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During the Christmas/New Year break many people take some time to reflect on the year that has been and consider their resolutions for the year ahead. And we don’t just mean the decision that is made on New Year's Day every year about cutting down alcohol intake and losing weight!
Time to read: 5 mins
Just as you need to take time out to reflect on your personal life and goals, you should also do this regularly for your business. If you haven't ready done so it is not too late to have a think about what you want to achieve during the 2021 year. Lisa Stirling & Keryn Jarvis of our Tauranga Firm share their thoughts on planning for another year of "change and challenge".
Whatever financial or business resolutions you set for the year, it is a good idea to share these with your accountant. Not only does this give you some accountability for these goals, but your accountant can also act as a sounding board to help discuss how you might achieve your goals and how best to measure your success and keep you on track.
So what are some of the things you may have considered? Obviously this depends on your business or personal situation, but the following are some key areas that may be food for thought:
We all know the saying "if you fail to plan you plan to fail", but do we really think about this as much as we should? Do you have a business plan? Is it in your head or on paper? Do you regularly monitor your performance and consider your key goals when making decisions? If not, then perhaps this can be your resolution for 2021. Put your goals down on paper, work out what steps you need to take to achieve them and work on implementation. You can't expect to do it all overnight, but set a plan to work towards it and monitor where you are and where you are heading. Make sure the staff involved in your business are also aware of the Business Plan.
Have you considered where you are spending your time, and how much time you are spending either working in your business or managing it? The amount of time you spend will obviously depend on the type of business, and the stage of the life cycle your business is in, however it is important to regularly monitor this and consider what the optimum is for you.; For some it may be time to consider contracting out some of the tasks to free up more time for family or personal interests.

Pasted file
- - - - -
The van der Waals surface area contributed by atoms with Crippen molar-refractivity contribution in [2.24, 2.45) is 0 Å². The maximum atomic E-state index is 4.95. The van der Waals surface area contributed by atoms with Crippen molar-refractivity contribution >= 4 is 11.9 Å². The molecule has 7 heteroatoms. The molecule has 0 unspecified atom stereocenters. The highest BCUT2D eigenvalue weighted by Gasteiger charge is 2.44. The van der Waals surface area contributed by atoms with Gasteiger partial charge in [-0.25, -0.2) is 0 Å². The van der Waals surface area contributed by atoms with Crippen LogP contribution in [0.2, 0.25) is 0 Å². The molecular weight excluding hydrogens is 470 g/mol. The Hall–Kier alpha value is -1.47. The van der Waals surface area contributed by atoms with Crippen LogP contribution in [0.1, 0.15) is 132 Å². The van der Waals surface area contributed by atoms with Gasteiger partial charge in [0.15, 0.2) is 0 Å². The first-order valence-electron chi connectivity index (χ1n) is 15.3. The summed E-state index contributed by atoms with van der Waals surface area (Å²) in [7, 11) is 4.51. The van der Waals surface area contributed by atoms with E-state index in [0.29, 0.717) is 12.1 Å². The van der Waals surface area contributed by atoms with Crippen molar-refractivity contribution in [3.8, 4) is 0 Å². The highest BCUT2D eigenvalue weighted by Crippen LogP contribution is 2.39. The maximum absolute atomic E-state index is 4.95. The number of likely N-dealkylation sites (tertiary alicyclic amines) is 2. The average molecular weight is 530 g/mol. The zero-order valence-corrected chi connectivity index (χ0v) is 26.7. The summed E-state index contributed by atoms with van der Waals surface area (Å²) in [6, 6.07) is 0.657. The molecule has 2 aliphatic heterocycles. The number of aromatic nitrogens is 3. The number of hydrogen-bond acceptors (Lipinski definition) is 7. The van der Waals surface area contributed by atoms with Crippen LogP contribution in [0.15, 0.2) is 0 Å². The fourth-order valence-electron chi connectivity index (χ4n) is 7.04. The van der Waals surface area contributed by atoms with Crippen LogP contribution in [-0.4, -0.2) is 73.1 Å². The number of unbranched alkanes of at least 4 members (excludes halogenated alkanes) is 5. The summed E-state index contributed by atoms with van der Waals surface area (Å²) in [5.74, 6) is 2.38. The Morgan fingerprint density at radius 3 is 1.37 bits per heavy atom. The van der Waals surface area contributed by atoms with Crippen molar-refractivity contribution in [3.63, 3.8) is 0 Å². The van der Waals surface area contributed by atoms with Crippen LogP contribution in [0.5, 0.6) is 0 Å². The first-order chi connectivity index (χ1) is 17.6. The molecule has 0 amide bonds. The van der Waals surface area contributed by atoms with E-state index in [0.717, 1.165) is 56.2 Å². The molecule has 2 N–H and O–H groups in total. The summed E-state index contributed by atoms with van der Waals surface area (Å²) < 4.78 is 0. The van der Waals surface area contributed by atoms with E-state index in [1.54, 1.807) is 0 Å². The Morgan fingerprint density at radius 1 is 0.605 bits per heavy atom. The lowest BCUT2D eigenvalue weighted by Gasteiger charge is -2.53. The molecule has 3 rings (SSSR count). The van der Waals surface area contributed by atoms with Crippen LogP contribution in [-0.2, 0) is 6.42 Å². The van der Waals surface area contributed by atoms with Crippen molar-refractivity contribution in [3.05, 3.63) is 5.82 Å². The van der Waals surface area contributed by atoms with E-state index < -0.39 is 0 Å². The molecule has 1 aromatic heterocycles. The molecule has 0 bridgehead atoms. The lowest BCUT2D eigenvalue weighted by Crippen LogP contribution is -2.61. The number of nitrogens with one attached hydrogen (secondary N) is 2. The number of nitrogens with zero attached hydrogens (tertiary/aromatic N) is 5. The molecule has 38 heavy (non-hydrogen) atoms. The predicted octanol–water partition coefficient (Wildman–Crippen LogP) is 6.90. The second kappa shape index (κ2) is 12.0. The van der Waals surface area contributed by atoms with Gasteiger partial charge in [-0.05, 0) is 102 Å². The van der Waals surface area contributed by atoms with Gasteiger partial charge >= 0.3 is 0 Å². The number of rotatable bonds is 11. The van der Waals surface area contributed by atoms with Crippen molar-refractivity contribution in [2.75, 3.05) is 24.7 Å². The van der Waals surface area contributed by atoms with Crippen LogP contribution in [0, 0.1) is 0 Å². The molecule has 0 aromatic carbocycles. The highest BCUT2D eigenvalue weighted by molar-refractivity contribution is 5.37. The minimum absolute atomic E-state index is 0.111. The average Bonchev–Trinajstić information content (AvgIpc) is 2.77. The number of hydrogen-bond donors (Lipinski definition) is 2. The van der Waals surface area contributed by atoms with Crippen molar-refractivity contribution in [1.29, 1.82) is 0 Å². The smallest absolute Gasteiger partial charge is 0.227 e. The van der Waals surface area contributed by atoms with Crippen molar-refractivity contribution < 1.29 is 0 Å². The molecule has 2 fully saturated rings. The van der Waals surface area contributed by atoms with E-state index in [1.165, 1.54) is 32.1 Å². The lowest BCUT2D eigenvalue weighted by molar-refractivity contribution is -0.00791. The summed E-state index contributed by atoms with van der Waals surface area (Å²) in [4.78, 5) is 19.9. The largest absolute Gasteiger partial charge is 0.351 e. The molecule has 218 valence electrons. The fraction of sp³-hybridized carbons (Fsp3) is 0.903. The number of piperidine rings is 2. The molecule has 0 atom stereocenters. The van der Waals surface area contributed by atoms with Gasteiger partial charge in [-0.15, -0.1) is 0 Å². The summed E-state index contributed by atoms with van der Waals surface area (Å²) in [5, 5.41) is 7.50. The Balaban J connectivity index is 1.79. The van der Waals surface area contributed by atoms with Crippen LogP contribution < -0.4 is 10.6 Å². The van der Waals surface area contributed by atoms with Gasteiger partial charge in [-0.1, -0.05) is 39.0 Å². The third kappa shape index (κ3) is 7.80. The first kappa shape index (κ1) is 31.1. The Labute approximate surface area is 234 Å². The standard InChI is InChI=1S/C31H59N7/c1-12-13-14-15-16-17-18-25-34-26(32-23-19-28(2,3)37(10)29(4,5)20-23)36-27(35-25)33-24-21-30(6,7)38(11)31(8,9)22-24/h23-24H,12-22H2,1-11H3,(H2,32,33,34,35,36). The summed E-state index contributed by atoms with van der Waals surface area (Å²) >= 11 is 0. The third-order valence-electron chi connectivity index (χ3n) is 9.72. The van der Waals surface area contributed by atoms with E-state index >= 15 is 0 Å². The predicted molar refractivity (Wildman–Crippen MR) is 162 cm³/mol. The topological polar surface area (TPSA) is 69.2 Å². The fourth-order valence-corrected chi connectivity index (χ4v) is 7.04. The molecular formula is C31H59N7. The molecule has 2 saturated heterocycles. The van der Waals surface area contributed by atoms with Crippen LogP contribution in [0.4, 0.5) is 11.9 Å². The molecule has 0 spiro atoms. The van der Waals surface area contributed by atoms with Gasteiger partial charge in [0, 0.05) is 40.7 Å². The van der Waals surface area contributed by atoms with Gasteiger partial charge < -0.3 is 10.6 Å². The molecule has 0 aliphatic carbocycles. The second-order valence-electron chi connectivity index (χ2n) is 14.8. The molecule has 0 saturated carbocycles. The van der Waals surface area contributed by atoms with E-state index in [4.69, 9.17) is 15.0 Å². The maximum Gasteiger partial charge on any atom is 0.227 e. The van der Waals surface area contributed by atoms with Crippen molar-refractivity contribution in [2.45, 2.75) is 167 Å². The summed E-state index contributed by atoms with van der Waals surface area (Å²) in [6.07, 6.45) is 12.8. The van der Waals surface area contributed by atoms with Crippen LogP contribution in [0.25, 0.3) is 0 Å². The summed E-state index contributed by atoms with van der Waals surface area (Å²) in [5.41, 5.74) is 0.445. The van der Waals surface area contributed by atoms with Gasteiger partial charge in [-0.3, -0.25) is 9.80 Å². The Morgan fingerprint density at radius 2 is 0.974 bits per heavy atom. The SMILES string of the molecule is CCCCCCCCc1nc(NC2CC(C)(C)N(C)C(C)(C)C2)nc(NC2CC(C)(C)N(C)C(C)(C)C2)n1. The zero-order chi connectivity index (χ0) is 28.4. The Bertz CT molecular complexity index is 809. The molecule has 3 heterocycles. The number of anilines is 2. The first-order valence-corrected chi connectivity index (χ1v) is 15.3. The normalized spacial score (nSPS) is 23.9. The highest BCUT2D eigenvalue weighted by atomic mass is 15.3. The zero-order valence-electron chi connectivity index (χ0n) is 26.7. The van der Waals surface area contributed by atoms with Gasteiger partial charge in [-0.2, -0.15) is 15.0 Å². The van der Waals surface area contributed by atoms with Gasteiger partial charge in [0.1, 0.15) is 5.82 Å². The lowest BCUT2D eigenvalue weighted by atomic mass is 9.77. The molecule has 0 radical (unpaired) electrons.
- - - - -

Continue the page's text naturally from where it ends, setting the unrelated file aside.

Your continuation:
Achieving our goals can often be difficult without the cash flow to fund the way there. If you currently do not regularly assess your cash flow requirements then this may be a good resolution for you. Particularly if you are in a start up or growth phase, it is important to have the facilities in place that you need to cover any periods of cash shortfall and have good management reporting so that you can regularly review what your requirements going forward will be. You may need to sit down with your Banker and ensure that the cover you need is available when you need it.
Are you wondering what could happen with Covid19 this year given what is happening in the rest of the world? In times of uncertainty, understanding your future cashflows by looking at a range of different scenarios is key. It will enable you to make better decisions, communicate impacts on your business to stakeholders and work out what levers could be pulled to get you through.
Have you thought "One of these days I'm going to get around to it"? Is looking at your business structure one of those things? Have you been contemplating a Family Trust but haven't had time to look into it, or are you still operating as a Partnership or Sole Trader, when perhaps a Company structure may have advantages? Structuring is not a one size fits all by any means and should be regularly reviewed. Now is a good time to touch base with your accountant and review opportunities, prior to the end of the financial year.
The income you get whilst operating your business is important, but you should also be considering your exit strategy, which depending on your business and industry may take any manner of form.
As mentioned above there are many forms of exit, ranging from closing the doors or ceasing to trade, outright sale of the business to a third party, a family member stepping in or maybe even a management buy out, as some examples. How you intend to exit the business will heavily impact on your economic future once you have exited. If you currently have no idea or plans in this respect, then make it your resolution for 2021 to give it some thought and look into your options. A sound succession plan will generally take 2-5 years to implement.
These are just some areas worth considering for your business New Years resolutions. Whatever your resolutions are, make sure you let us know, we would love to hear where you would like to take your business in 2021 so we can assist wherever possible.
DISCLAIMER No liability is assumed by Baker Tilly Staples Rodway for any losses suffered by any person relying directly or indirectly upon any article within this website. It is recommended that you consult your advisor before acting on this information.